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Viktor Korchnoi vs Miguel Najdorf
"Russian tanks" (game of the day Jul-09-2021)
Hoogovens (1971), Wijk aan Zee NED, rd 4, Jan-15
Queen's Gambit Declined: Semi-Tarrasch Defense. Exchange Variation (D41)  ·  1-0



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Given 19 times; par: 65 [what's this?]

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Kibitzer's Corner
Jul-06-03  Tigran Petrosian: The combinative motif in this game is called the pawn-dash, I believe.
Premium Chessgames Member
  Honza Cervenka: Very interesting line is 31...Rxe6 32.Rxe6 Qxe6 33.Qxe6 Nxe6 34.f5 Nf8 35.h5 h6 (35...g6 36.h6 gxf5 37.g3 and white wins as black King cannot move and black Knight is unable to inhibit white f-Pawn and defend b-pawn at once) 36.g4 b4 37.Kf2 Nd7 38.Ke3 g6 39.f6! g5 (39...gxh5 40.gxh5 Kh7 41.Kf4 with next 42.Kf5 and white King invades into black position via e6 or e5 with a decisive effect.) 40.Kd4 Kh7 41.Kd5 Nxf6+ 42.Ke6 Kg7 43.f8=Q+ Kxf8 44.Kxf6 and white wins.
Jul-10-07  zev22407: Korchnoi had to see the point of his sacrifice back in the 23 move!
Mar-26-09  WeakSquare: Actually, Najdorf missed a perpetual at move 38. Instead of 38...Qf4+?, he should have played ...Qd3+, and if 39.Kf2 Ng4+, or if 39.Ke1 Qe3+ == with perpetual check.

Korchnoi played a wrong move at 36.Qc8+. He had an easy win with 36.Qc5! and just pushing the pawns.

Mar-26-09  WeakSquare: This is what Korchnoi had to see when sacrificing his bishop:

31...Rxe6 32.Rxe6 Qxe6 33.Qxe6 Nxe6 34.f5 Nf8 35.h5 g6 39.h6

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and White King picks up the b-pawn while Black Knight is stuck at f8.

Mar-26-09  AnalyzeThis: Fischer showed later in this opening that 8...Nc6 is more precise.
Mar-27-09  WeakSquare: <AnalyzeThis> Gary gives Fischer's b5 an ?!.

Black seems to have good results with it, though. Anyway, it's not played much anymore.

Sep-23-18  piltdown man: More infantry than tanks.
Sep-23-18  Ironmanth: Great game!
Sep-23-18  cunctatorg: Agreed; Russian infantry!!
Premium Chessgames Member
  maxi: This is not only a very interesting game; it is very educational, too. A lot of chess theory is involved in this game.
Jun-17-20  ewan14: Korchnoi brilliance !!!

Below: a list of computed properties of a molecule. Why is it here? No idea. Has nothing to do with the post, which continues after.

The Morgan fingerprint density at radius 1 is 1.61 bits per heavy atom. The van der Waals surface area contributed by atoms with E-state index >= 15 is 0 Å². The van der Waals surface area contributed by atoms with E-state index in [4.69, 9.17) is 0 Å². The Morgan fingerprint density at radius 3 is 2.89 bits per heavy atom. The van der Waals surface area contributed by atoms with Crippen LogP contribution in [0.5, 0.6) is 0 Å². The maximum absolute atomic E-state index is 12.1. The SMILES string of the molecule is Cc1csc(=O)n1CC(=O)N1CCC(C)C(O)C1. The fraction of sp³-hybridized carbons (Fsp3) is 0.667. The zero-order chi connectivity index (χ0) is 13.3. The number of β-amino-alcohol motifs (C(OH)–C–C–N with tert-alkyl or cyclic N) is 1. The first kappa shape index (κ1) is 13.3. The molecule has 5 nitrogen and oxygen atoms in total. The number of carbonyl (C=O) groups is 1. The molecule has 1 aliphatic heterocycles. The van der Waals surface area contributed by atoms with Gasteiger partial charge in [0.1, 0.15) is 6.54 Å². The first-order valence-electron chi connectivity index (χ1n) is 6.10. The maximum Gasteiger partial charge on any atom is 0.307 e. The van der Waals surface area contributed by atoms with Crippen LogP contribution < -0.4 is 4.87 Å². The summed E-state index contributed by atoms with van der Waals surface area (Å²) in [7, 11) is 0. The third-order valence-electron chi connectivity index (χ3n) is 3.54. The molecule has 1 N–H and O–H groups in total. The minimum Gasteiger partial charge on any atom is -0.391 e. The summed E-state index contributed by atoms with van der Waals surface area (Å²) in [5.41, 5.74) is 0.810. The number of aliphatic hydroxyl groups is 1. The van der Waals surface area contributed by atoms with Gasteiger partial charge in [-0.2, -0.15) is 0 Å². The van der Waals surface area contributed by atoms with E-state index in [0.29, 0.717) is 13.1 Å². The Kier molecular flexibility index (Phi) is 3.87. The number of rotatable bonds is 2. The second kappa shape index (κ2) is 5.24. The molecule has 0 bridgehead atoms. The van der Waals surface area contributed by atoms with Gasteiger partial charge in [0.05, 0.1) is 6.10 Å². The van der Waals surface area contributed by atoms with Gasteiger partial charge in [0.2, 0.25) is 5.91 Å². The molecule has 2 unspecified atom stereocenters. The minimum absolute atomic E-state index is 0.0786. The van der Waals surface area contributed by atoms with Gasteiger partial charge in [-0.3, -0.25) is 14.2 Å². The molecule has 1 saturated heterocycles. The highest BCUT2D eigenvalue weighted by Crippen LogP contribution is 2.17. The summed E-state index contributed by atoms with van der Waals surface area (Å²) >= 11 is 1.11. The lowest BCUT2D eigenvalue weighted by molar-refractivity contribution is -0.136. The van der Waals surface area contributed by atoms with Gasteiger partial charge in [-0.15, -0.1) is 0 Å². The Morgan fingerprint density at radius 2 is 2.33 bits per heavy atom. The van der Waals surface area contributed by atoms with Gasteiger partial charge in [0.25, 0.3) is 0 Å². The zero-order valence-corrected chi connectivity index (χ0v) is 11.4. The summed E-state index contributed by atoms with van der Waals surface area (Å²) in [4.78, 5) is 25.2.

Jun-30-21  Brenin: Slightly unfortunate pun: "to tank" is to fail completely, often at great financial cost. (I've no idea why.)
Premium Chessgames Member
  perfidious: 'To tank' is also used in reference to a long think, and is certainly a propos come to Korchnoi's tendencies.
Premium Chessgames Member
  OhioChessFan: Exciting game, although I'm a lot surprised Najdorf missed 38...Qd3+
Jun-30-21  goodevans: <OhioChessFan: [...] I'm a lot surprised Najdorf missed 38...Qd3+>

I am. It's the obvious move if you're looking for perpetual. Just three responses to consider, all of which repeat very quickly.

Was he intending 39...Qxc1? Did he overlook 40.f8=N+ Kg8 41.Ng6+ Kh7 42.Qh8#? I find that difficult to believe too.

Jun-30-21  Brenin: Thanks, <perfidious>, I don't recall coming across that usage. Another meaning of "to tank", inappropriate in this context, is to lose a game deliberately.
Premium Chessgames Member
  MissScarlett: I think this is an opportune moment to mention that the Brits invented the tank.
Premium Chessgames Member
  OhioChessFan: It's my experience that when looking for a perpetual, you want your Queen to check as near the opposing King as possible.
Premium Chessgames Member
  perfidious: <Brenin>, that is indeed the most common usage of the phrase here in the States and one which comes up in sports every now and again when a team is trying to secure a prime draft choice.
Jun-30-21  Andrew Chapman: <I'm a lot surprised Najdorf missed 38...Qd3+>

Time trouble?

Jun-30-21  goodevans: <Andrew Chapman: [...] Time trouble?>

People do odd things in time trouble so you can't rule that out, but wouldn't any decent player in that situation (and these are very decent players) just repeat moves to get past the time control? And isn't 38...Qd3+ the obvious way to do that (as per <OCF>'s last post)?

Which brings me back to my previous notion that maybe he thought he could win White's R. Not sure whether that's any more or less plausible than any other explanation.

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